How the Internet Is Saving Culture, Not Killing It
The internet taught a whole generation that content was not something you really had to pay for.
But now something surprising has happened.

In the last few years, and with greater intensity in the last 12 months, people started paying for online content. They are doing so at an accelerating pace, and on a dependable, recurring schedule, often through subscriptions. And they’re paying for everything.
It’s difficult to overstate how big a deal this is. More than 20 years after it first caught mainstream attention and began to destroy everything about how we finance culture, the digital economy is finally beginning to coalesce around a sustainable way of supporting content. If subscriptions keep taking off, it won’t just mean that some of your favorite creators will survive the internet. It could also make for a profound shift in the way we find and support new cultural talent. It could lead to a wider variety of artists and art, and forge closer connections between the people who make art and those who enjoy it.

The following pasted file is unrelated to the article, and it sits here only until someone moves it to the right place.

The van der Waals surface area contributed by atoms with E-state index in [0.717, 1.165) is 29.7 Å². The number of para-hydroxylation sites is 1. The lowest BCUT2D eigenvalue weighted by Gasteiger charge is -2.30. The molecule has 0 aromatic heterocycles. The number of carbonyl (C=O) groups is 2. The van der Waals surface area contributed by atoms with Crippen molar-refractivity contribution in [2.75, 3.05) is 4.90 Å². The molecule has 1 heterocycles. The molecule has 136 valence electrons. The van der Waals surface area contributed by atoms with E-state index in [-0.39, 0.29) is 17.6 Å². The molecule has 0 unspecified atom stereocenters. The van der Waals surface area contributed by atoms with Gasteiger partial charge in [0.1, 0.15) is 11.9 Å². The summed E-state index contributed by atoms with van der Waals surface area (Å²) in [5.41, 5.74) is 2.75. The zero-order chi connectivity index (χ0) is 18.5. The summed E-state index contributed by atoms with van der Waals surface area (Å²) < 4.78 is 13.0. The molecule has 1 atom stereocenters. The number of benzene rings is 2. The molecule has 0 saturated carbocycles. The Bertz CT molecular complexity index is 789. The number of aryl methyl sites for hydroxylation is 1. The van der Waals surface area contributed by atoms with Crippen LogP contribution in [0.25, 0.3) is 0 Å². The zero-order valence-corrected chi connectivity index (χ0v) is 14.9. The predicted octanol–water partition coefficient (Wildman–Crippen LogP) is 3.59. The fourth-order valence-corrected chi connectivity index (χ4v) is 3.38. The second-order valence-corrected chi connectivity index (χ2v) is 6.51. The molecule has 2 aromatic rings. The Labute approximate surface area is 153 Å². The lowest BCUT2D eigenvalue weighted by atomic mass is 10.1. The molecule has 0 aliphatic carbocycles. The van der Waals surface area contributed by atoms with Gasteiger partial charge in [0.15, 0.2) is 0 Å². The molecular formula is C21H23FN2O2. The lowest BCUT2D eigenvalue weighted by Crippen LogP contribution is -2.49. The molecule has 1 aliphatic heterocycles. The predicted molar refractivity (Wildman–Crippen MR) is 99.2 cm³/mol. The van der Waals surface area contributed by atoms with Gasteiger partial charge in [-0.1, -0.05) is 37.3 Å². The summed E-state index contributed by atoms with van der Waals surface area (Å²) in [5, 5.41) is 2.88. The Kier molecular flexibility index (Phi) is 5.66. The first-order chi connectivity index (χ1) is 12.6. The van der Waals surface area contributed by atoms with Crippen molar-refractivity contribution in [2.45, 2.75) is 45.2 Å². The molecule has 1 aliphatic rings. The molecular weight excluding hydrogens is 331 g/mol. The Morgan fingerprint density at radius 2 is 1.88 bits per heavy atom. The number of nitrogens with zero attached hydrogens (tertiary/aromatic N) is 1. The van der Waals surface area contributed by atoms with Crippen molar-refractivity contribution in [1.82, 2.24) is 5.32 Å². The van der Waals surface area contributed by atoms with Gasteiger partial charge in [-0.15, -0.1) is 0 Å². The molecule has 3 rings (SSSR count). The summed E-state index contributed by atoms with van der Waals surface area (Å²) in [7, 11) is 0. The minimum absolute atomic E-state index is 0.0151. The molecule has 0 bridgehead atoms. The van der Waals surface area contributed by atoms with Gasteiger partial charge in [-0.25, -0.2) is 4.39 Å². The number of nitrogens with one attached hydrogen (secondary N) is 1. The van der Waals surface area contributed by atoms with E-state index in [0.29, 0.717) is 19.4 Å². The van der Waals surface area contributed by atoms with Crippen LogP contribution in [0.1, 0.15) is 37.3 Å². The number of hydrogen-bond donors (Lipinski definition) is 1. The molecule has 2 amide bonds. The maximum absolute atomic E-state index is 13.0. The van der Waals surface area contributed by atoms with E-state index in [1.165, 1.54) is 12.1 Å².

Mesmerizing maps show where the most educated Americans live
Gamer's death pushes risks of live streaming into view

Early on February 19, Brian C. Vigneault was nearing the end of a 24-hour marathon of live streaming himself playing the tank warfare video game World of Tanks when he left his computer to buy a pack of cigarettes.
He never returned.  During the break, Vigneault died in his Virginia Beach, Virginia, home.
Vigneault's friends wonder if the lengthy live streaming on Twitch, a website owned by Amazon that lets people broadcast themselves playing games, may not have helped. At the time of his death, Vigneault, 35, had streamed for 22 hours straight to raise money for the Make-A-Wish Foundation. Two of his friends said that he often broadcast his game playing for long periods.
Vigneault's death followed reports of other players dying during or after lengthy gaming sessions in Taiwan and South Korea, intensifying a discussion about the health risks of a streaming culture that rewards people for staying online for long periods.
A book about technology addiction now has me terrified of product designers
Adam Alter is an NYU psychology professor and the author of the new book, "Irresistible: The Rise of Addictive Technology and the Business of Keeping Us Hooked.”  It's a hard, thoughtful look at the ways smartphone apps and social media hijack our brains to crave what those apps deliver.